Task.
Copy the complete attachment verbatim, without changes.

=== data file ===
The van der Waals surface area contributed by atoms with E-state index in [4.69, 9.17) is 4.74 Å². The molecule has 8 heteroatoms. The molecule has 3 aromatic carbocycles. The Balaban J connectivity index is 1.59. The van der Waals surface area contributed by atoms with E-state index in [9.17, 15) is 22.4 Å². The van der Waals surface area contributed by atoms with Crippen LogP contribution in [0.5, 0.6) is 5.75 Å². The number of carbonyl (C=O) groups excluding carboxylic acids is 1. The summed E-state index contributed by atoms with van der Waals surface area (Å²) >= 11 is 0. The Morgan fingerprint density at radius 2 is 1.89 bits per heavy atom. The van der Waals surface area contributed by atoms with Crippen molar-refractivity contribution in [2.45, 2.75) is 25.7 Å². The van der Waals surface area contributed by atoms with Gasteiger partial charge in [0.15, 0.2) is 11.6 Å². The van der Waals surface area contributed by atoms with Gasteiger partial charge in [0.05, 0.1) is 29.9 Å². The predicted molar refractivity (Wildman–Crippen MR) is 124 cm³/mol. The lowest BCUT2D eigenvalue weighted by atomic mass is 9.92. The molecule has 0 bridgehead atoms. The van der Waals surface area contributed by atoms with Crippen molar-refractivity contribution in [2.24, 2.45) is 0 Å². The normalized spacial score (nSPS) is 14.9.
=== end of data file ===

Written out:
The van der Waals surface area contributed by atoms with E-state index in [4.69, 9.17) is 4.74 Å². The molecule has 8 heteroatoms. The molecule has 3 aromatic carbocycles. The Balaban J connectivity index is 1.59. The van der Waals surface area contributed by atoms with E-state index in [9.17, 15) is 22.4 Å². The van der Waals surface area contributed by atoms with Crippen LogP contribution in [0.5, 0.6) is 5.75 Å². The number of carbonyl (C=O) groups excluding carboxylic acids is 1. The summed E-state index contributed by atoms with van der Waals surface area (Å²) >= 11 is 0. The Morgan fingerprint density at radius 2 is 1.89 bits per heavy atom. The van der Waals surface area contributed by atoms with Crippen molar-refractivity contribution in [2.45, 2.75) is 25.7 Å². The van der Waals surface area contributed by atoms with Gasteiger partial charge in [0.15, 0.2) is 11.6 Å². The van der Waals surface area contributed by atoms with Gasteiger partial charge in [0.05, 0.1) is 29.9 Å². The predicted molar refractivity (Wildman–Crippen MR) is 124 cm³/mol. The lowest BCUT2D eigenvalue weighted by atomic mass is 9.92. The molecule has 0 bridgehead atoms. The van der Waals surface area contributed by atoms with Crippen molar-refractivity contribution in [2.24, 2.45) is 0 Å². The normalized spacial score (nSPS) is 14.9.